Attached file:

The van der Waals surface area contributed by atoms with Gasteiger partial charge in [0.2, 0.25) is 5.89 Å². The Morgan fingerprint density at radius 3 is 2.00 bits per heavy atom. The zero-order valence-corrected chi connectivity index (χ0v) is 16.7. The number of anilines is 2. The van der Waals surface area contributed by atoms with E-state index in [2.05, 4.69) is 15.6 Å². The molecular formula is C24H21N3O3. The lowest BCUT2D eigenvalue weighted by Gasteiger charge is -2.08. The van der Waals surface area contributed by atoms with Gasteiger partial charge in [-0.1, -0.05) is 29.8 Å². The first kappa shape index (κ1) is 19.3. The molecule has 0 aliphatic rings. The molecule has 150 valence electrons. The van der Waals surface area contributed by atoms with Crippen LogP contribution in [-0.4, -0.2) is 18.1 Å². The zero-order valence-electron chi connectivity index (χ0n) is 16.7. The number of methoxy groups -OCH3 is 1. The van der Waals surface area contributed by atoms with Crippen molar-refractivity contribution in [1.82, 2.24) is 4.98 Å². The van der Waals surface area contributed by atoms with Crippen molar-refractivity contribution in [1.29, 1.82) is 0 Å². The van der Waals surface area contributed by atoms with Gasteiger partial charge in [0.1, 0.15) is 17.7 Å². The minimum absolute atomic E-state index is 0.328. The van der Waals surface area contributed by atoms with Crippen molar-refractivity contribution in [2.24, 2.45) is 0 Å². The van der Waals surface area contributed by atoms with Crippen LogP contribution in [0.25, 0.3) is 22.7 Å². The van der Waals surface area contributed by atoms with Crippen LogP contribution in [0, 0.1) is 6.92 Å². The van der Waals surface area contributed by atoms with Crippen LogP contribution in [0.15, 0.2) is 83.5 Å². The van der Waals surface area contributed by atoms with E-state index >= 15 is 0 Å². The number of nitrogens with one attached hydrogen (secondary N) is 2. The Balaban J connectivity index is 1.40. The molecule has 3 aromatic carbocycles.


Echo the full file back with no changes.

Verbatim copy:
The van der Waals surface area contributed by atoms with Gasteiger partial charge in [0.2, 0.25) is 5.89 Å². The Morgan fingerprint density at radius 3 is 2.00 bits per heavy atom. The zero-order valence-corrected chi connectivity index (χ0v) is 16.7. The number of anilines is 2. The van der Waals surface area contributed by atoms with E-state index in [2.05, 4.69) is 15.6 Å². The molecular formula is C24H21N3O3. The lowest BCUT2D eigenvalue weighted by Gasteiger charge is -2.08. The van der Waals surface area contributed by atoms with Gasteiger partial charge in [-0.1, -0.05) is 29.8 Å². The first kappa shape index (κ1) is 19.3. The molecule has 0 aliphatic rings. The molecule has 150 valence electrons. The van der Waals surface area contributed by atoms with Crippen LogP contribution in [-0.4, -0.2) is 18.1 Å². The zero-order valence-electron chi connectivity index (χ0n) is 16.7. The number of methoxy groups -OCH3 is 1. The van der Waals surface area contributed by atoms with Crippen molar-refractivity contribution in [1.82, 2.24) is 4.98 Å². The van der Waals surface area contributed by atoms with Crippen molar-refractivity contribution in [1.29, 1.82) is 0 Å². The van der Waals surface area contributed by atoms with Gasteiger partial charge in [0.1, 0.15) is 17.7 Å². The minimum absolute atomic E-state index is 0.328. The van der Waals surface area contributed by atoms with Crippen molar-refractivity contribution in [2.24, 2.45) is 0 Å². The van der Waals surface area contributed by atoms with Crippen LogP contribution in [0.25, 0.3) is 22.7 Å². The van der Waals surface area contributed by atoms with Crippen LogP contribution in [0, 0.1) is 6.92 Å². The van der Waals surface area contributed by atoms with Crippen LogP contribution in [0.15, 0.2) is 83.5 Å². The van der Waals surface area contributed by atoms with E-state index >= 15 is 0 Å². The number of nitrogens with one attached hydrogen (secondary N) is 2. The Balaban J connectivity index is 1.40. The molecule has 3 aromatic carbocycles.